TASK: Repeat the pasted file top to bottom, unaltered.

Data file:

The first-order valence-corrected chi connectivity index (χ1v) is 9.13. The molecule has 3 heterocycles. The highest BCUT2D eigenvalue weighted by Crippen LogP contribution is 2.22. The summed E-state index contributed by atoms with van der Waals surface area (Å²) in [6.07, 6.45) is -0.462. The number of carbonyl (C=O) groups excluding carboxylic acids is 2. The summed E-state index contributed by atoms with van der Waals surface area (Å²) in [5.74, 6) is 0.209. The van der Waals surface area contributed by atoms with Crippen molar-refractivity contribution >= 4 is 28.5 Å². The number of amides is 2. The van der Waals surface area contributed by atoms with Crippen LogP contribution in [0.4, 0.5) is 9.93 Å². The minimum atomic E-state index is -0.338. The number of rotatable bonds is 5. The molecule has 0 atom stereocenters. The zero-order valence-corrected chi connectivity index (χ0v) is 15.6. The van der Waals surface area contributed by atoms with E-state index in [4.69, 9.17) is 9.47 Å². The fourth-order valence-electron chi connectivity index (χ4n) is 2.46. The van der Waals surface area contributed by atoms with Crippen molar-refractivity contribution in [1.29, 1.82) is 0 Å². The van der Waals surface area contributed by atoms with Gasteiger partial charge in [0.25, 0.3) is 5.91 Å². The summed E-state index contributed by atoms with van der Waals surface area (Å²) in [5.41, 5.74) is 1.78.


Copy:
The first-order valence-corrected chi connectivity index (χ1v) is 9.13. The molecule has 3 heterocycles. The highest BCUT2D eigenvalue weighted by Crippen LogP contribution is 2.22. The summed E-state index contributed by atoms with van der Waals surface area (Å²) in [6.07, 6.45) is -0.462. The number of carbonyl (C=O) groups excluding carboxylic acids is 2. The summed E-state index contributed by atoms with van der Waals surface area (Å²) in [5.74, 6) is 0.209. The van der Waals surface area contributed by atoms with Crippen molar-refractivity contribution >= 4 is 28.5 Å². The number of amides is 2. The van der Waals surface area contributed by atoms with Crippen LogP contribution in [0.4, 0.5) is 9.93 Å². The minimum atomic E-state index is -0.338. The number of rotatable bonds is 5. The molecule has 0 atom stereocenters. The zero-order valence-corrected chi connectivity index (χ0v) is 15.6. The van der Waals surface area contributed by atoms with E-state index in [4.69, 9.17) is 9.47 Å². The fourth-order valence-electron chi connectivity index (χ4n) is 2.46. The van der Waals surface area contributed by atoms with Crippen molar-refractivity contribution in [1.29, 1.82) is 0 Å². The van der Waals surface area contributed by atoms with Gasteiger partial charge in [0.25, 0.3) is 5.91 Å². The summed E-state index contributed by atoms with van der Waals surface area (Å²) in [5.41, 5.74) is 1.78.